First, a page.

It’s sugaring season in Vermont, a sweet, dramatic, energetic dance between humans and nature when sap is collected, consolidated and boiled down, into liquid gold: maple syrup. For Frasier Cooper-Ellis, 56, who’s been sugaring since he was 10, “It’s the most totally alive time of year.”
Warm, sunny days and cold, below-freezing nights cue the trees to convert starch (gathered the previous summer, stored through winter) into sugar. Depending on the weather, the sugaring season can last a few days or go on for six or seven weeks.
“Maple trees are the ultimate renewable resource, ” says Cooper-Ellis. But renewability requires patience, perseverance, work and stewardship. The next time you gasp at the price of real maple syrup, consider this: It takes 30 to 40 years for a maple tree to grow large enough to be tapped. Most trees have just one, maybe two taps, with each tap yielding just 10 gallons of sap annually. It then takes 40 gallons of sap to make just 1 gallon of maple syrup. Perhaps this accounts for the flavor: not just sweet, but elusive, hauntingly delicious and wild.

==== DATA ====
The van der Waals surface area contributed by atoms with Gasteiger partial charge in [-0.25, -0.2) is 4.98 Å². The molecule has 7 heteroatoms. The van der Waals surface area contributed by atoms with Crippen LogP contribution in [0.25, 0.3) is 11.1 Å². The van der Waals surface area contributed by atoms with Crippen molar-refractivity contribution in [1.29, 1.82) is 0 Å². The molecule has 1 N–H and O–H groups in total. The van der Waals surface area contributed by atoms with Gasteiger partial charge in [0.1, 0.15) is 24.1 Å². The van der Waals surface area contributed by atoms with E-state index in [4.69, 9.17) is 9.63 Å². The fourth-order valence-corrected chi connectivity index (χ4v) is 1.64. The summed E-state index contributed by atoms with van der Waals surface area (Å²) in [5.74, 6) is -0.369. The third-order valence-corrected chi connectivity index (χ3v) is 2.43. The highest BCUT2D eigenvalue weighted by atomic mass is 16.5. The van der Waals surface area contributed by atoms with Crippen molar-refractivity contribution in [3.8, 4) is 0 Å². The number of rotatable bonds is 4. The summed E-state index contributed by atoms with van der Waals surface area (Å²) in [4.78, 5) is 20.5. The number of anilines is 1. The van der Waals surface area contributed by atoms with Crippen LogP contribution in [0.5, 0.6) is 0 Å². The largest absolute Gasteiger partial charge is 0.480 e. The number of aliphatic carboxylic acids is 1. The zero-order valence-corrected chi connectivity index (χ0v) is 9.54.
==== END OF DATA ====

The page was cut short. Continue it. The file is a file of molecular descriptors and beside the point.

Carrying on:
Much has changed technologically since the days when 10-year-old Cooper-Ellis first dragged a toboggan with a milk can on it around, pouring the sap buckets’ contents in, one by one. Now, spigots of plastic are drilled into the trees as close to the time of sap flow as possible. The sap is collected not tree by tree but through an elaborate system of crisscrossed plastic tubes, which flow the sap into the sugar house for processing.
“Sugaring’s not like milking cows, day in, day out,” says Cooper-Ellis. “It comes and goes with the seasons. It’s unpredictable. It’s magic.”
Think beyond pancakes. See how maple syrup adds a new dimension to other dishes like Brussels sprouts.
By Crescent Dragonwagon, a food writer in Saxtons River, Vt.
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